Australia’s most senior court announced this morning that it will rule on matters of law before the Zachary Rolfe murder trial proceeds in the Northern Territory.
The trial was set to begin on 23 August after multiple delays, but the prosecution urgently sought for the High Court to stay the trial so it could seek leave to appeal part of a judgment by the Northern Territory Supreme Court.
That leave was granted by Justice Jacqueline Gleeson just one hour before the trial was scheduled to begin, noting that the death of an Aboriginal man by a police officer was a matter of gravest community concern with substantial risk if Mr Rolfe was acquitted on the basis of a wrong legal construction.
A hearing for the special leave application took place today and the High Court has now granted the special leave application.
The prosecution’s arguments will centre around whether Mr Rolfe can argue that he was acting in “good faith” in his position as a police officer when he’s alleged to have shot Kumanjayi Walker at Yuendumu in 2019.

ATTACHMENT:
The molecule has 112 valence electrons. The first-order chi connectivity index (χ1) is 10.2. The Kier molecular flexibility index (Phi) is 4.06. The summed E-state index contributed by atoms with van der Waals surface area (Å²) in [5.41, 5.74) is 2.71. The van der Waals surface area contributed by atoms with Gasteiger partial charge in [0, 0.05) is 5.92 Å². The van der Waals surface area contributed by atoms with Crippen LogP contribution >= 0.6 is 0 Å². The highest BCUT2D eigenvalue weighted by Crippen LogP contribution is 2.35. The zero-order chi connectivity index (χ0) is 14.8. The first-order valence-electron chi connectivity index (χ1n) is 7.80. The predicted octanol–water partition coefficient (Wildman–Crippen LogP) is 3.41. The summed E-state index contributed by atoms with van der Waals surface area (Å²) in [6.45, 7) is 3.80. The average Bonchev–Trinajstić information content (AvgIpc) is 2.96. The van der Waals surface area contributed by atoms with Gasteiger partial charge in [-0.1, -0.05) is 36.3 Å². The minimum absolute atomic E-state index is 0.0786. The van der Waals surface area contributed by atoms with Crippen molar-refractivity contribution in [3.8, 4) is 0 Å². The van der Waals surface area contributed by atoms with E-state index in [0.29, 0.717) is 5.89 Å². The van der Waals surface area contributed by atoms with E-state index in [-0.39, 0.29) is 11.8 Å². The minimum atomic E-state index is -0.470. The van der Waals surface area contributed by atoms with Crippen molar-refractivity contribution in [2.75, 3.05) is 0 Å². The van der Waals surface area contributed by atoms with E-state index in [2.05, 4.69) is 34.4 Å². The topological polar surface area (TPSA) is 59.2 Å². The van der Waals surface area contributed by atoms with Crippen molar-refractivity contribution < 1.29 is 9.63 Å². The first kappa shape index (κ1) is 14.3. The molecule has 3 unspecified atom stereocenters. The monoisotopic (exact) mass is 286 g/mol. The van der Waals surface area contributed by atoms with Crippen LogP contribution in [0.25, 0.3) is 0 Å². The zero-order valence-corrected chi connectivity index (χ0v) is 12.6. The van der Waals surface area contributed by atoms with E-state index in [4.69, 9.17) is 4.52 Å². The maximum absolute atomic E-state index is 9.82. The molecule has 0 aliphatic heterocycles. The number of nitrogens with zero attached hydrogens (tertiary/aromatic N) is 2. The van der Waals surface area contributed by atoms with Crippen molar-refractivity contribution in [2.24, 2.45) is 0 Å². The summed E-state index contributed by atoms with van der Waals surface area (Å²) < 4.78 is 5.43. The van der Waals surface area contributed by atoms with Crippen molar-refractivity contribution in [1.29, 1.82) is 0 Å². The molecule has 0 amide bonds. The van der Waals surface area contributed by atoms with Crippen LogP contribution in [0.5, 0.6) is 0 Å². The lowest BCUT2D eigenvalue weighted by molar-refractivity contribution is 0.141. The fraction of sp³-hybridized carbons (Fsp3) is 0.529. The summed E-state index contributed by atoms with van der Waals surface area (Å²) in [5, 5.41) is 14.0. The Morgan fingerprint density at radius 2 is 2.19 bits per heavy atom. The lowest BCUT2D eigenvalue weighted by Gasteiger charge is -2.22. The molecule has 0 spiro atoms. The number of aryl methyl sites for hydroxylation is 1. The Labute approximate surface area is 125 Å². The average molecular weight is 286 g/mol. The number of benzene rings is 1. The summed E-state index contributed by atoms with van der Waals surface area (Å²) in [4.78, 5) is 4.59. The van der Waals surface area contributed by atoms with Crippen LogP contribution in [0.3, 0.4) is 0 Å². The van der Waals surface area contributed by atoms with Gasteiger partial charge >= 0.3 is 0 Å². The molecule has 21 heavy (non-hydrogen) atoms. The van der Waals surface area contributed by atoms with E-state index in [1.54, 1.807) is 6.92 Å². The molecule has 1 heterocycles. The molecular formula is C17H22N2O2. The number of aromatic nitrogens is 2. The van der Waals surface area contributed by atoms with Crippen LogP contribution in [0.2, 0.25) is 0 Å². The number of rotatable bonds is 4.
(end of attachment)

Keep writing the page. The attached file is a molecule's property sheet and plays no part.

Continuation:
The NT Supreme Court had ruled Constable Rolfe could argue he was not criminally responsible for Mr Walker’s death if the jury found he was acting in “good faith” in his role as a police officer during the arrest.
But Crown prosecutor Philip Strickland SC argued there would be significant ramifications if Mr Rolfe were acquitted on the grounds that he had acted in good faith.
There’s now likely to be a long delay before his trial can be held while the full bench of the High Court considers the case, although the court has also noted the urgency of the matter.
Constable Rolfe is the son of well-known Canberra business couple and philanthropists Richard and Debbie Rolfe.